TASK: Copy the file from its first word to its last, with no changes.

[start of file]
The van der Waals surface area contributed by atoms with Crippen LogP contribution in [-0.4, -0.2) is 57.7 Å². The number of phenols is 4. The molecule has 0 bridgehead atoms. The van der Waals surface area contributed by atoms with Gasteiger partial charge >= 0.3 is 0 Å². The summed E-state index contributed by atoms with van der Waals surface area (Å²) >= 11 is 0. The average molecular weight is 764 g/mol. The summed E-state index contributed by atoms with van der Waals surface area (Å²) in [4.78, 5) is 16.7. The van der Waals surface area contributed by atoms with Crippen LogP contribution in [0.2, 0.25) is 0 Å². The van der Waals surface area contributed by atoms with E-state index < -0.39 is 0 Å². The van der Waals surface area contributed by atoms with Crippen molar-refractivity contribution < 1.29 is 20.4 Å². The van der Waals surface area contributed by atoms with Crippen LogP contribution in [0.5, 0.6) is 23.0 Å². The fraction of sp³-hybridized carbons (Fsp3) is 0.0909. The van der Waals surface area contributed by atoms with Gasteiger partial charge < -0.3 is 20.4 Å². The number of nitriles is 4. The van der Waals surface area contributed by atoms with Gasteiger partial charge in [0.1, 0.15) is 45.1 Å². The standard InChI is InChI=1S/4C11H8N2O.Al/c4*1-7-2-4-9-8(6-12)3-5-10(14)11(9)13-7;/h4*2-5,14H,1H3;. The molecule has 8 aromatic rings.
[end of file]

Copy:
The van der Waals surface area contributed by atoms with Crippen LogP contribution in [-0.4, -0.2) is 57.7 Å². The number of phenols is 4. The molecule has 0 bridgehead atoms. The van der Waals surface area contributed by atoms with Gasteiger partial charge >= 0.3 is 0 Å². The summed E-state index contributed by atoms with van der Waals surface area (Å²) >= 11 is 0. The average molecular weight is 764 g/mol. The summed E-state index contributed by atoms with van der Waals surface area (Å²) in [4.78, 5) is 16.7. The van der Waals surface area contributed by atoms with Crippen LogP contribution in [0.2, 0.25) is 0 Å². The van der Waals surface area contributed by atoms with E-state index < -0.39 is 0 Å². The van der Waals surface area contributed by atoms with Crippen molar-refractivity contribution < 1.29 is 20.4 Å². The van der Waals surface area contributed by atoms with Crippen LogP contribution in [0.5, 0.6) is 23.0 Å². The fraction of sp³-hybridized carbons (Fsp3) is 0.0909. The van der Waals surface area contributed by atoms with Gasteiger partial charge < -0.3 is 20.4 Å². The number of nitriles is 4. The van der Waals surface area contributed by atoms with Gasteiger partial charge in [0.1, 0.15) is 45.1 Å². The standard InChI is InChI=1S/4C11H8N2O.Al/c4*1-7-2-4-9-8(6-12)3-5-10(14)11(9)13-7;/h4*2-5,14H,1H3;. The molecule has 8 aromatic rings.